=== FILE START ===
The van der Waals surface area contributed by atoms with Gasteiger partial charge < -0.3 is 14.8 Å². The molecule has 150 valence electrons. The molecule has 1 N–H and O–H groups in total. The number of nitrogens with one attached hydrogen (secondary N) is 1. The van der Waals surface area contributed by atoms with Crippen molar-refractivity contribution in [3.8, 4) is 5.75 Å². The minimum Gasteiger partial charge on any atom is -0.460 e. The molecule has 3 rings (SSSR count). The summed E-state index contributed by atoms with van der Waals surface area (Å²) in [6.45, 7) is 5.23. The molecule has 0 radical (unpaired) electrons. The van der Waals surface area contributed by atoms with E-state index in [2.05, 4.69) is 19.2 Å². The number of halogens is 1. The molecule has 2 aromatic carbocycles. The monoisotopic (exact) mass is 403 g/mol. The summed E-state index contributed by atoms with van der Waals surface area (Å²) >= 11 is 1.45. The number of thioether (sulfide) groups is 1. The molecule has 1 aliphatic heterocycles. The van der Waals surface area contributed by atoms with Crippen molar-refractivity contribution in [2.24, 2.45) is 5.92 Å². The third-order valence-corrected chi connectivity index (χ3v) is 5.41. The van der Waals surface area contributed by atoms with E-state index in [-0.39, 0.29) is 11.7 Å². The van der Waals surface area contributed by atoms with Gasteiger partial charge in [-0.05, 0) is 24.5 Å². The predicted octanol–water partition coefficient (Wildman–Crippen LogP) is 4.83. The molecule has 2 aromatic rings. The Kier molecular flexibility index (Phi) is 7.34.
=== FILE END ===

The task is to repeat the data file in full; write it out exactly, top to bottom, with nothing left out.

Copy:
The van der Waals surface area contributed by atoms with Gasteiger partial charge < -0.3 is 14.8 Å². The molecule has 150 valence electrons. The molecule has 1 N–H and O–H groups in total. The number of nitrogens with one attached hydrogen (secondary N) is 1. The van der Waals surface area contributed by atoms with Crippen molar-refractivity contribution in [3.8, 4) is 5.75 Å². The minimum Gasteiger partial charge on any atom is -0.460 e. The molecule has 3 rings (SSSR count). The summed E-state index contributed by atoms with van der Waals surface area (Å²) in [6.45, 7) is 5.23. The molecule has 0 radical (unpaired) electrons. The van der Waals surface area contributed by atoms with E-state index in [2.05, 4.69) is 19.2 Å². The number of halogens is 1. The molecule has 2 aromatic carbocycles. The monoisotopic (exact) mass is 403 g/mol. The summed E-state index contributed by atoms with van der Waals surface area (Å²) >= 11 is 1.45. The number of thioether (sulfide) groups is 1. The molecule has 1 aliphatic heterocycles. The van der Waals surface area contributed by atoms with Crippen molar-refractivity contribution in [2.24, 2.45) is 5.92 Å². The third-order valence-corrected chi connectivity index (χ3v) is 5.41. The van der Waals surface area contributed by atoms with E-state index in [-0.39, 0.29) is 11.7 Å². The van der Waals surface area contributed by atoms with Gasteiger partial charge in [-0.05, 0) is 24.5 Å². The predicted octanol–water partition coefficient (Wildman–Crippen LogP) is 4.83. The molecule has 2 aromatic rings. The Kier molecular flexibility index (Phi) is 7.34.